Connect a generic client application to your Azure IoT Central application (Node.js)

This article describes how, as a device developer, to connect a generic Node.js application representing a physical device to your Microsoft Azure IoT Central application.

Before you begin

To complete the steps in this article, you need the following:

  1. An Azure IoT Central application. For more information, see Create your Azure IoT Central Application.
  2. A development machine with Node.js version 4.0.0 or later installed. You can run node --version in the command line to check your version. Node.js is available for a wide variety of operating systems.

In your Azure IoT Central application, you need a device template with the following measurements and device properties defined:

Telemetry measurements

Add the following telemetry in the Measurements page:

Display Name Field Name Units Min Max Decimal Places
Temperature temperature F 60 110 0
Humidity humidity % 0 100 0
Pressure pressure kPa 80 110 0

Note

The datatype of the telemetry measurement is double.

Enter field names exactly as shown in the table into the device template. If the field names do not match, the telemetry cannot be displayed in the application.

State measurements

Add the following state in the Measurements page:

Display Name Field Name Value 1 Display Name Value 2 Display Name
Fan Mode fanmode 1 Running 0 Stopped

Note

The datatype of the State measurement is string.

Enter field names exactly as shown in the table into the device template. If the field names do not match, the state cannot be displayed in the application.

Event measurements

Add the following event in the Measurements page:

Display Name Field Name Severity
Overheating overheat Error

Note

The datatype of the Event measurement is string.

Device properties

Add the following device properties in the properties page:

Display Name Field Name Data type
Serial Number serialNumber text
Device Manufacturer manufacturer text

Enter the field names exactly as shown in the table into the device template. If the field names do not match, the application cannot show the property value.

Settings

Add the following number settings in the settings page:

Display Name Field Name Units Decimals Min Max Initial
Fan Speed fanSpeed rpm 0 0 3000 0
Set Temperature setTemperature F 0 20 200 80

Enter field name exactly as shown in the table into the device template. If the field names do not match, the device cannot receive the setting value.

Add a real device

In your Azure IoT Central application, add a real device from the device template you create and make a note of the device connection string. For more information, see Add a real device to your Azure IoT Central application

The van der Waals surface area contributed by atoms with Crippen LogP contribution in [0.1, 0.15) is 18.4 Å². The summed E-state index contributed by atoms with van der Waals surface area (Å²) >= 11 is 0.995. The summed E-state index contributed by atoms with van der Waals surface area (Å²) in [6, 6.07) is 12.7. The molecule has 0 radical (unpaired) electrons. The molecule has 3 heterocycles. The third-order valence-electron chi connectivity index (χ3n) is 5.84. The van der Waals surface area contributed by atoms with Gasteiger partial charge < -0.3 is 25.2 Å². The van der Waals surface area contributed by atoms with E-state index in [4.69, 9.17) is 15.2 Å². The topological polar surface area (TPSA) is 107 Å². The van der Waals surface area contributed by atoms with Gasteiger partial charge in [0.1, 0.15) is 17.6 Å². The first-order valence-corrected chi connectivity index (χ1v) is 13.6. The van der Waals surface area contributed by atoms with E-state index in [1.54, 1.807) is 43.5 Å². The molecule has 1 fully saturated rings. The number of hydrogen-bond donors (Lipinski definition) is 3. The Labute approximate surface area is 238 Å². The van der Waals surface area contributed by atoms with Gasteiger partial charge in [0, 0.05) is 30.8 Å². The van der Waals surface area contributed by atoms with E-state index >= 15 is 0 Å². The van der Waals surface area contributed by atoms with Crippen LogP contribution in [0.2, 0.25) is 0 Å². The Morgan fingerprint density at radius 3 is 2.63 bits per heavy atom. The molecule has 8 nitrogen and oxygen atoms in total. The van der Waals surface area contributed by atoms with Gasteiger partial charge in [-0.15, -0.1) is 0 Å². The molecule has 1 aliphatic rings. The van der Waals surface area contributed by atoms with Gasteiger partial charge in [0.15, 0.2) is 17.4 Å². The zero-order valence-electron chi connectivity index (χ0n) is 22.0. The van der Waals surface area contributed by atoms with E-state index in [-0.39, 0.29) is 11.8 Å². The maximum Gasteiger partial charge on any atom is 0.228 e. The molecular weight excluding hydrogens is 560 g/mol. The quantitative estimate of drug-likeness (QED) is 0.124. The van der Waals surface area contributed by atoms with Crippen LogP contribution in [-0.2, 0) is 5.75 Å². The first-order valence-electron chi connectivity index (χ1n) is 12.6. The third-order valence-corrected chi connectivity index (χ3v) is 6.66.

Create a Node.js application

The following steps show how to create a client application that implements the real device you added to the application.

  1. Create a folder called connected-air-conditioner-adv on your machine. Navigate to that folder in your command-line environment.

  2. To initialize your Node.js project, run the following commands:

    npm init
    npm install azure-iot-device azure-iot-device-mqtt --save
    
  3. Create a file called connectedAirConditionerAdv.js in the connected-air-conditioner-adv folder.

  4. Add the following require statements at the start of the connectedAirConditionerAdv.js file:

    "use strict";
    
    // Use the Azure IoT device SDK for devices that connect to Azure IoT Central.
    var clientFromConnectionString = require('azure-iot-device-mqtt').clientFromConnectionString;
    var Message = require('azure-iot-device').Message;
    var ConnectionString = require('azure-iot-device').ConnectionString;
    
  5. Add the following variable declarations to the file:

    var connectionString = '{your device connection string}';
    var targetTemperature = 0;
    var client = clientFromConnectionString(connectionString);
    

    Update the placeholder {your device connection string} with your device connection string. You copied this value from the connection details page when you added your real device. In this sample, we initialize targetTemperature to zero, you can optionally take the current reading from the device or value from the device twin.

  6. To send telemetry, state and event measurements to your Azure IoT Central application, add the following function to the file:

    // Send device measurements.
    function sendTelemetry() {
      var temperature = targetTemperature + (Math.random() * 15);
      var humidity = 70 + (Math.random() * 10);
      var pressure = 90 + (Math.random() * 5);